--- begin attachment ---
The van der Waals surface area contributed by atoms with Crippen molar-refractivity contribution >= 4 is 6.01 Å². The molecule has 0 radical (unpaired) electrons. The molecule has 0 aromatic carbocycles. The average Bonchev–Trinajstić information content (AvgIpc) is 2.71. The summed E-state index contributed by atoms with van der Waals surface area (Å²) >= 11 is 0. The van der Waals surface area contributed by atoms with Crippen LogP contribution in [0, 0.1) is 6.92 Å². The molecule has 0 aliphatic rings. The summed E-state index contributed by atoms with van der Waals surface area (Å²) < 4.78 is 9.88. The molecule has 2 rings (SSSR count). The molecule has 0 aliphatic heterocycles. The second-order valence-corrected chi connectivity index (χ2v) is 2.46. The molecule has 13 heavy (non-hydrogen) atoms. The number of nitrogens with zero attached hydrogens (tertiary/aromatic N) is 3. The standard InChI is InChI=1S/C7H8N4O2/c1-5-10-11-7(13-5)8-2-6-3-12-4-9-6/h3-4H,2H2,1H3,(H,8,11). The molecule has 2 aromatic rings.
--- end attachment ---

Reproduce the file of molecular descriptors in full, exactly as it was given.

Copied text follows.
The van der Waals surface area contributed by atoms with Crippen molar-refractivity contribution >= 4 is 6.01 Å². The molecule has 0 radical (unpaired) electrons. The molecule has 0 aromatic carbocycles. The average Bonchev–Trinajstić information content (AvgIpc) is 2.71. The summed E-state index contributed by atoms with van der Waals surface area (Å²) >= 11 is 0. The van der Waals surface area contributed by atoms with Crippen LogP contribution in [0, 0.1) is 6.92 Å². The molecule has 0 aliphatic rings. The summed E-state index contributed by atoms with van der Waals surface area (Å²) < 4.78 is 9.88. The molecule has 2 rings (SSSR count). The molecule has 0 aliphatic heterocycles. The second-order valence-corrected chi connectivity index (χ2v) is 2.46. The molecule has 13 heavy (non-hydrogen) atoms. The number of nitrogens with zero attached hydrogens (tertiary/aromatic N) is 3. The standard InChI is InChI=1S/C7H8N4O2/c1-5-10-11-7(13-5)8-2-6-3-12-4-9-6/h3-4H,2H2,1H3,(H,8,11). The molecule has 2 aromatic rings.